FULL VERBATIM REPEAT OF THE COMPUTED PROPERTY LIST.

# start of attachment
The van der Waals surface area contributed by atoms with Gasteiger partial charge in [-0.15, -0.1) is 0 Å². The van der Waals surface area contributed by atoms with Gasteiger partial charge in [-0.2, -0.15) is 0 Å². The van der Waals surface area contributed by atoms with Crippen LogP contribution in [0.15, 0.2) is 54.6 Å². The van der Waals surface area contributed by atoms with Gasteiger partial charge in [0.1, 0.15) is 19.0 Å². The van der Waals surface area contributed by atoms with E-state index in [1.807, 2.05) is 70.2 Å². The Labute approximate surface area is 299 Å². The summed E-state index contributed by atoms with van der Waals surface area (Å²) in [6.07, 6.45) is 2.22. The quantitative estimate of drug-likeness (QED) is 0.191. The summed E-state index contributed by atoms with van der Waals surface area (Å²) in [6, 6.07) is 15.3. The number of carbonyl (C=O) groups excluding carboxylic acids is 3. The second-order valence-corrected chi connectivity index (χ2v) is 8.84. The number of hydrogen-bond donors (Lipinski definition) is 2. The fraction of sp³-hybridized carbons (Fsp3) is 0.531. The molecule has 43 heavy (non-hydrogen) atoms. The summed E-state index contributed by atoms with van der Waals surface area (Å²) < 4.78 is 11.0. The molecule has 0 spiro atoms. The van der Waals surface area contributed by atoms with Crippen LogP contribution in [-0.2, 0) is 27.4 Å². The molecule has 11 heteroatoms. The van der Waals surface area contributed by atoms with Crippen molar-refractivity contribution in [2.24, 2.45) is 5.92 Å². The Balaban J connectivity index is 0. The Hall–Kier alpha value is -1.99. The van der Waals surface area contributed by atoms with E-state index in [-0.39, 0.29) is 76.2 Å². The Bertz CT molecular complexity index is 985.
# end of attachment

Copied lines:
The van der Waals surface area contributed by atoms with Gasteiger partial charge in [-0.15, -0.1) is 0 Å². The van der Waals surface area contributed by atoms with Gasteiger partial charge in [-0.2, -0.15) is 0 Å². The van der Waals surface area contributed by atoms with Crippen LogP contribution in [0.15, 0.2) is 54.6 Å². The van der Waals surface area contributed by atoms with Gasteiger partial charge in [0.1, 0.15) is 19.0 Å². The van der Waals surface area contributed by atoms with E-state index in [1.807, 2.05) is 70.2 Å². The Labute approximate surface area is 299 Å². The summed E-state index contributed by atoms with van der Waals surface area (Å²) in [6.07, 6.45) is 2.22. The quantitative estimate of drug-likeness (QED) is 0.191. The summed E-state index contributed by atoms with van der Waals surface area (Å²) in [6, 6.07) is 15.3. The number of carbonyl (C=O) groups excluding carboxylic acids is 3. The second-order valence-corrected chi connectivity index (χ2v) is 8.84. The number of hydrogen-bond donors (Lipinski definition) is 2. The fraction of sp³-hybridized carbons (Fsp3) is 0.531. The molecule has 43 heavy (non-hydrogen) atoms. The summed E-state index contributed by atoms with van der Waals surface area (Å²) < 4.78 is 11.0. The molecule has 0 spiro atoms. The van der Waals surface area contributed by atoms with Crippen LogP contribution in [-0.2, 0) is 27.4 Å². The molecule has 11 heteroatoms. The van der Waals surface area contributed by atoms with Crippen molar-refractivity contribution in [2.24, 2.45) is 5.92 Å². The Balaban J connectivity index is 0. The Hall–Kier alpha value is -1.99. The van der Waals surface area contributed by atoms with E-state index in [-0.39, 0.29) is 76.2 Å². The Bertz CT molecular complexity index is 985.